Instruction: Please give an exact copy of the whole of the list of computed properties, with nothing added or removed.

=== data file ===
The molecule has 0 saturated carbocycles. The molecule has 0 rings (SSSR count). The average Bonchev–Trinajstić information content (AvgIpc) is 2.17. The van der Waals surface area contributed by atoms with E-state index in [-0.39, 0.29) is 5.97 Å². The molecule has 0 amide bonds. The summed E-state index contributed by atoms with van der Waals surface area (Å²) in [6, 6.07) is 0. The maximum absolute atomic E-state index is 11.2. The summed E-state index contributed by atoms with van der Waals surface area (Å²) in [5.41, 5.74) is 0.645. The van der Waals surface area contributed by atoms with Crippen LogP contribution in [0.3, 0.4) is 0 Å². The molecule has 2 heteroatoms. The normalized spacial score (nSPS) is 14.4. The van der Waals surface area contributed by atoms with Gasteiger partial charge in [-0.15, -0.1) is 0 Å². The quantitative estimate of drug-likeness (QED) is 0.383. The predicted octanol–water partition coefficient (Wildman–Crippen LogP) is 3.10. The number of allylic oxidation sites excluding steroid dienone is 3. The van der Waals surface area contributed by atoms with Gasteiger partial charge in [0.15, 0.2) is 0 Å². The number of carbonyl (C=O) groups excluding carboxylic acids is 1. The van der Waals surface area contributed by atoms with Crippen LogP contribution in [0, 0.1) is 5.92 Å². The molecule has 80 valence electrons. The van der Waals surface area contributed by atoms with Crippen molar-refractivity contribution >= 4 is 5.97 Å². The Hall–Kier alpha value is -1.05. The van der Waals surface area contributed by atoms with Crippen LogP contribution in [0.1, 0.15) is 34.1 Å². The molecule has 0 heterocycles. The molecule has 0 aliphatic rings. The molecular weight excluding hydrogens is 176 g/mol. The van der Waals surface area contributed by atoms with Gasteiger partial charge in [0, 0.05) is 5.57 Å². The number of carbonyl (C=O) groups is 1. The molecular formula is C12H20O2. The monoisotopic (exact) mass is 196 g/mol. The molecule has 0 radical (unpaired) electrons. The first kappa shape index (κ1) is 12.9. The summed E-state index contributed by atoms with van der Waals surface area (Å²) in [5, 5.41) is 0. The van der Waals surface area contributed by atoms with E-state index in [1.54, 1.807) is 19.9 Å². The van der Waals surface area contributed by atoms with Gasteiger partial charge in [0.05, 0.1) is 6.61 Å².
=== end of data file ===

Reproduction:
The molecule has 0 saturated carbocycles. The molecule has 0 rings (SSSR count). The average Bonchev–Trinajstić information content (AvgIpc) is 2.17. The van der Waals surface area contributed by atoms with E-state index in [-0.39, 0.29) is 5.97 Å². The molecule has 0 amide bonds. The summed E-state index contributed by atoms with van der Waals surface area (Å²) in [6, 6.07) is 0. The maximum absolute atomic E-state index is 11.2. The summed E-state index contributed by atoms with van der Waals surface area (Å²) in [5.41, 5.74) is 0.645. The van der Waals surface area contributed by atoms with Crippen LogP contribution in [0.3, 0.4) is 0 Å². The molecule has 2 heteroatoms. The normalized spacial score (nSPS) is 14.4. The van der Waals surface area contributed by atoms with Gasteiger partial charge in [-0.15, -0.1) is 0 Å². The quantitative estimate of drug-likeness (QED) is 0.383. The predicted octanol–water partition coefficient (Wildman–Crippen LogP) is 3.10. The number of allylic oxidation sites excluding steroid dienone is 3. The van der Waals surface area contributed by atoms with Gasteiger partial charge in [0.15, 0.2) is 0 Å². The number of carbonyl (C=O) groups excluding carboxylic acids is 1. The van der Waals surface area contributed by atoms with Crippen LogP contribution in [0, 0.1) is 5.92 Å². The molecule has 80 valence electrons. The van der Waals surface area contributed by atoms with Crippen molar-refractivity contribution >= 4 is 5.97 Å². The Hall–Kier alpha value is -1.05. The van der Waals surface area contributed by atoms with Crippen LogP contribution in [0.1, 0.15) is 34.1 Å². The molecule has 0 heterocycles. The molecule has 0 aliphatic rings. The molecular weight excluding hydrogens is 176 g/mol. The van der Waals surface area contributed by atoms with Gasteiger partial charge in [0, 0.05) is 5.57 Å². The number of carbonyl (C=O) groups is 1. The molecular formula is C12H20O2. The monoisotopic (exact) mass is 196 g/mol. The molecule has 0 radical (unpaired) electrons. The first kappa shape index (κ1) is 12.9. The summed E-state index contributed by atoms with van der Waals surface area (Å²) in [5, 5.41) is 0. The van der Waals surface area contributed by atoms with E-state index in [1.54, 1.807) is 19.9 Å². The van der Waals surface area contributed by atoms with Gasteiger partial charge in [0.05, 0.1) is 6.61 Å².